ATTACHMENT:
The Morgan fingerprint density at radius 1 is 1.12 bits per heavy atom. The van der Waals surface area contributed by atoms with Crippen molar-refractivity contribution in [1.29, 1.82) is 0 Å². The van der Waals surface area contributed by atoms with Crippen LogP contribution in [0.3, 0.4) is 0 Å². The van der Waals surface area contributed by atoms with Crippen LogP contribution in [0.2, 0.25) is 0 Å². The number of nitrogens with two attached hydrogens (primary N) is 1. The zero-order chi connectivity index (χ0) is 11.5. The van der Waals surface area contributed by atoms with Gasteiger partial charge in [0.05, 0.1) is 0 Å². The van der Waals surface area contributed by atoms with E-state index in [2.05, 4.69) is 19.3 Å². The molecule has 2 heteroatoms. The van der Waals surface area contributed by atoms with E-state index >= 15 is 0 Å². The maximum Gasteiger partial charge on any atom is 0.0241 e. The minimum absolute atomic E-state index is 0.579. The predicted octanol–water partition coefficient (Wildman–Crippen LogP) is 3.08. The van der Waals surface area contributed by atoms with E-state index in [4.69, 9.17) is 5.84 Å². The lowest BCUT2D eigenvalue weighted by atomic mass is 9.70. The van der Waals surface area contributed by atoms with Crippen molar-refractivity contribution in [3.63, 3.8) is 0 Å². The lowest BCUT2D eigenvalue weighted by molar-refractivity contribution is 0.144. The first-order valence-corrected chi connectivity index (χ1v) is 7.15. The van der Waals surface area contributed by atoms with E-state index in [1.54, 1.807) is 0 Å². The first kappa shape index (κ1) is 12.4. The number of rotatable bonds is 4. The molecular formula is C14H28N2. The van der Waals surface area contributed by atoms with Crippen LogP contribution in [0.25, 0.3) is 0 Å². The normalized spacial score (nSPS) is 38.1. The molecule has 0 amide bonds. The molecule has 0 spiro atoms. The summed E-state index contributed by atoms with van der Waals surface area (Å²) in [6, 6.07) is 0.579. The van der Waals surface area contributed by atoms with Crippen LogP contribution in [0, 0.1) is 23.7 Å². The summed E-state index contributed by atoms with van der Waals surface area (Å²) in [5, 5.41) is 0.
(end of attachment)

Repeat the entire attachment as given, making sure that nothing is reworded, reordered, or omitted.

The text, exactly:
The Morgan fingerprint density at radius 1 is 1.12 bits per heavy atom. The van der Waals surface area contributed by atoms with Crippen molar-refractivity contribution in [1.29, 1.82) is 0 Å². The van der Waals surface area contributed by atoms with Crippen LogP contribution in [0.3, 0.4) is 0 Å². The van der Waals surface area contributed by atoms with Crippen LogP contribution in [0.2, 0.25) is 0 Å². The number of nitrogens with two attached hydrogens (primary N) is 1. The zero-order chi connectivity index (χ0) is 11.5. The van der Waals surface area contributed by atoms with Gasteiger partial charge in [0.05, 0.1) is 0 Å². The van der Waals surface area contributed by atoms with E-state index in [2.05, 4.69) is 19.3 Å². The molecule has 2 heteroatoms. The van der Waals surface area contributed by atoms with E-state index >= 15 is 0 Å². The maximum Gasteiger partial charge on any atom is 0.0241 e. The minimum absolute atomic E-state index is 0.579. The predicted octanol–water partition coefficient (Wildman–Crippen LogP) is 3.08. The van der Waals surface area contributed by atoms with E-state index in [4.69, 9.17) is 5.84 Å². The lowest BCUT2D eigenvalue weighted by atomic mass is 9.70. The van der Waals surface area contributed by atoms with Crippen molar-refractivity contribution in [3.63, 3.8) is 0 Å². The lowest BCUT2D eigenvalue weighted by molar-refractivity contribution is 0.144. The first-order valence-corrected chi connectivity index (χ1v) is 7.15. The van der Waals surface area contributed by atoms with E-state index in [1.54, 1.807) is 0 Å². The first kappa shape index (κ1) is 12.4. The number of rotatable bonds is 4. The molecular formula is C14H28N2. The van der Waals surface area contributed by atoms with Crippen LogP contribution in [0.25, 0.3) is 0 Å². The normalized spacial score (nSPS) is 38.1. The molecule has 0 amide bonds. The molecule has 0 spiro atoms. The summed E-state index contributed by atoms with van der Waals surface area (Å²) in [6, 6.07) is 0.579. The van der Waals surface area contributed by atoms with Crippen LogP contribution in [0, 0.1) is 23.7 Å². The summed E-state index contributed by atoms with van der Waals surface area (Å²) in [5, 5.41) is 0.